Finance is a tricky business – just ask all your econ major friends, eh? To make matters worse, your personal finances and budgets are kind of an integral part of being a functional human being, and therefore a serious buzz-kill aspect of adulthood. Here are the bare bones basics of getting on top of that budget game:
One of the most important parts of keeping a budget is keeping all of your information organized. Pick a method – any method – and stick to it. There are all kinds of notebooks and budgeting sheets for sale out there, like these notebooks on Etsy or these awesome downloadable budget sheets. Once you’ve picked your method, stick to it, and incorporate filling this stuff out into a monthly routine.
Keep track of what’s coming in.
While it seems like common sense, we think it’s worth repeating: keep completely on top of all the money that’s coming in. This includes any money from jobs, birthday checks, or other odd jobs you might be involved in. You can’t get a clear picture of where your finances stand if you don’t know all the money you have coming in.
List out the bare essentials.
Paying your rent? Kind of non-negotiable, which is why you absolutely, positively need to list it as a monthly expense. Seriously guys, it should be the very first thing you subtract from your monthly income. Other things you need to include as monthly expenses: utilities, food, groceries, student loans, car payments, insurance plans. These things should be what you subtract from your monthly income first.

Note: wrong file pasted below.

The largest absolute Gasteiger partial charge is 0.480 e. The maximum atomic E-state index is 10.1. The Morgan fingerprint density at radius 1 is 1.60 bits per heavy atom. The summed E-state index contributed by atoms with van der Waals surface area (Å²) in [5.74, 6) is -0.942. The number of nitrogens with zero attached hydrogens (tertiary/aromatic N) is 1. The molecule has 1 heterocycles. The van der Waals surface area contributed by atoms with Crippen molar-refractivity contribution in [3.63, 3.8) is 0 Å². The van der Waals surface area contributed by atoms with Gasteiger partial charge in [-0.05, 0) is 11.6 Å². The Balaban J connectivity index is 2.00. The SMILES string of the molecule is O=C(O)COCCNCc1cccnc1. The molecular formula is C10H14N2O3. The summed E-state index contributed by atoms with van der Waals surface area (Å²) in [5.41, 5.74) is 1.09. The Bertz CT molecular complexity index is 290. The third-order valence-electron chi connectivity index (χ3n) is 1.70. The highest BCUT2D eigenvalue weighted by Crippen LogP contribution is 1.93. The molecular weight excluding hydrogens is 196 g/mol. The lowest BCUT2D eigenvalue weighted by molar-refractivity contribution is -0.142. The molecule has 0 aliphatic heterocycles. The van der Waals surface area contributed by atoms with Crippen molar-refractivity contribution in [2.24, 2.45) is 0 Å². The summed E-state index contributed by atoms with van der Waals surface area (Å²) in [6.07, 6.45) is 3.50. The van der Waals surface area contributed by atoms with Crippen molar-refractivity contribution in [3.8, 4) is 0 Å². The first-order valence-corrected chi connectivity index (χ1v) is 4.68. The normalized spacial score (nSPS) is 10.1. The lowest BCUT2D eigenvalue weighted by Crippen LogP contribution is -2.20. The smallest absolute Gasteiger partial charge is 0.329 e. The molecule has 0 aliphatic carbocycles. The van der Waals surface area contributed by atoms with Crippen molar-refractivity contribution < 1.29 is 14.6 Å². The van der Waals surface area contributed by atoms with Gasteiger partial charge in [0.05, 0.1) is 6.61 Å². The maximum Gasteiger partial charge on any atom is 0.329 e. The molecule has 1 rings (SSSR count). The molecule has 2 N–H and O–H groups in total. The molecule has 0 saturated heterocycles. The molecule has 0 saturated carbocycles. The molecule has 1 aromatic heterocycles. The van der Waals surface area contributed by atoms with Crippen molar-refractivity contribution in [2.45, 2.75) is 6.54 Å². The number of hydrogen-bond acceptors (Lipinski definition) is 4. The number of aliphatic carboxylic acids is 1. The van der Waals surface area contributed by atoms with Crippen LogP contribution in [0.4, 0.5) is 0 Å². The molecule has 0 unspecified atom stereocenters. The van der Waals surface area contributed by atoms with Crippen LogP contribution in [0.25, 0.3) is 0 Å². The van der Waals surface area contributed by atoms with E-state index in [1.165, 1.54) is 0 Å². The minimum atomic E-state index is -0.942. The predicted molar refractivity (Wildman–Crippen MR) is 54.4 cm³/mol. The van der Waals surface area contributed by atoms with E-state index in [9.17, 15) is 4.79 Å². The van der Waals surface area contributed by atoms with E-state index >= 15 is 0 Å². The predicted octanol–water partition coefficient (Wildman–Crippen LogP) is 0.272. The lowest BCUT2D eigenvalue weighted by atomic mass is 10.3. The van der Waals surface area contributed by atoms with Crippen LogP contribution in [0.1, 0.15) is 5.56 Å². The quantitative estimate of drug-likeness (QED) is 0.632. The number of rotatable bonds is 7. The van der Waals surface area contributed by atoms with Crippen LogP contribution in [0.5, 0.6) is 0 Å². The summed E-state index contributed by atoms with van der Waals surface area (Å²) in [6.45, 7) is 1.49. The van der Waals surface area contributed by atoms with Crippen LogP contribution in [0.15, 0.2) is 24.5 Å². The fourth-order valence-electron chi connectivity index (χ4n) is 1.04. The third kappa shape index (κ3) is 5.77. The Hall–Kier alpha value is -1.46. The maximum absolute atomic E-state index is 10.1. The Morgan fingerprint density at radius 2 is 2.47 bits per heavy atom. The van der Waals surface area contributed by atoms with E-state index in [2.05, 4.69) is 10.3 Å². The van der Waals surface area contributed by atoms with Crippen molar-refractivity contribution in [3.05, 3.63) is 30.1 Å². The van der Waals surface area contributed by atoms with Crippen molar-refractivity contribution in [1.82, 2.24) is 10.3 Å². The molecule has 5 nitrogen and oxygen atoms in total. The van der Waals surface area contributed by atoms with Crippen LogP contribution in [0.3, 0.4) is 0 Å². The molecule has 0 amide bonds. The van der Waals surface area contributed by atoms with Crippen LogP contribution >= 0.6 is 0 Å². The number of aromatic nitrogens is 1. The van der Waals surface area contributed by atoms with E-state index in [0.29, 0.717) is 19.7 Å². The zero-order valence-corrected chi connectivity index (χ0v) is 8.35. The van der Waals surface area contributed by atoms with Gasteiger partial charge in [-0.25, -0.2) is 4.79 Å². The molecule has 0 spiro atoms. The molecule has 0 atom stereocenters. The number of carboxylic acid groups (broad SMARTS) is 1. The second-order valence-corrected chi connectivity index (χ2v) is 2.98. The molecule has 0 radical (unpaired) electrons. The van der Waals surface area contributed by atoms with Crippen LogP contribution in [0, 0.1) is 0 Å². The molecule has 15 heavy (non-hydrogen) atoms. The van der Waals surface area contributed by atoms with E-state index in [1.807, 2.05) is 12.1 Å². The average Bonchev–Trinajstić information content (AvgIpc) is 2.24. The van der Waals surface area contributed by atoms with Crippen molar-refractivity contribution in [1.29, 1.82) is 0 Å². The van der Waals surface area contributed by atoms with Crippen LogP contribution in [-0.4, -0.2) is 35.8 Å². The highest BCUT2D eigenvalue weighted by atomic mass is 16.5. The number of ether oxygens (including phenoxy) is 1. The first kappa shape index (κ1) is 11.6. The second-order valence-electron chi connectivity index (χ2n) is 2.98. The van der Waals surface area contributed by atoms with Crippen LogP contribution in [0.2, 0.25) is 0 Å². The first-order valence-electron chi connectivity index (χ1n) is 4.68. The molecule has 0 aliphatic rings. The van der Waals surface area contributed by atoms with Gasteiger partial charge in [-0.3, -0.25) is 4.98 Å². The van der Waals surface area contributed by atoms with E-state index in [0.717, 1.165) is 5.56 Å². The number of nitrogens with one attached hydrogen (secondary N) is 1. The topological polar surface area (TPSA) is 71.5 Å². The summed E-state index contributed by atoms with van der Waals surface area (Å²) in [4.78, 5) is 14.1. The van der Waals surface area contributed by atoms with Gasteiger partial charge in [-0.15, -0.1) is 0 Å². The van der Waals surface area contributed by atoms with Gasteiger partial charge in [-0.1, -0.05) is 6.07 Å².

Figure out what you don’t completely need, but are going to pay for anyways.
For some people, there are simply things that they are going to pay for. While they’re not as essential as rent, they’re still really important. For some, it’s using that nice night cream that keeps them from breaking out. For others, it’s paying for cable, because where would be without our weekly fixes of Olivia Pope? These things are things you should budget for monthly, too.
Consider the fun stuff.
Ideally, your total monthly income is going to be larger than the sum of your non-negotiables. From there, you can divvy up your money however you’d like (within reason). Most of us allot a certain amount for fun stuff like the impulse buy at Forever 21 or an Uber ride home. We suggest setting yourself a monthly allowance for the fun stuff – X amount of dollars to spend on whatever you want for the month.
Make sure you’re actually saving.
It’s not really the goal to be breaking even every month; you want to be in the black so that you’re saving money. Like we said above, you’re probably going to have some cash left over after you deal with the rent and other important expenditures. After that, we highly, highly suggest putting at least some money away in a savings account. For some people, it’s really helpful to determine how much you’re going to put away each month, and do that straight away so you don’t spend your savings.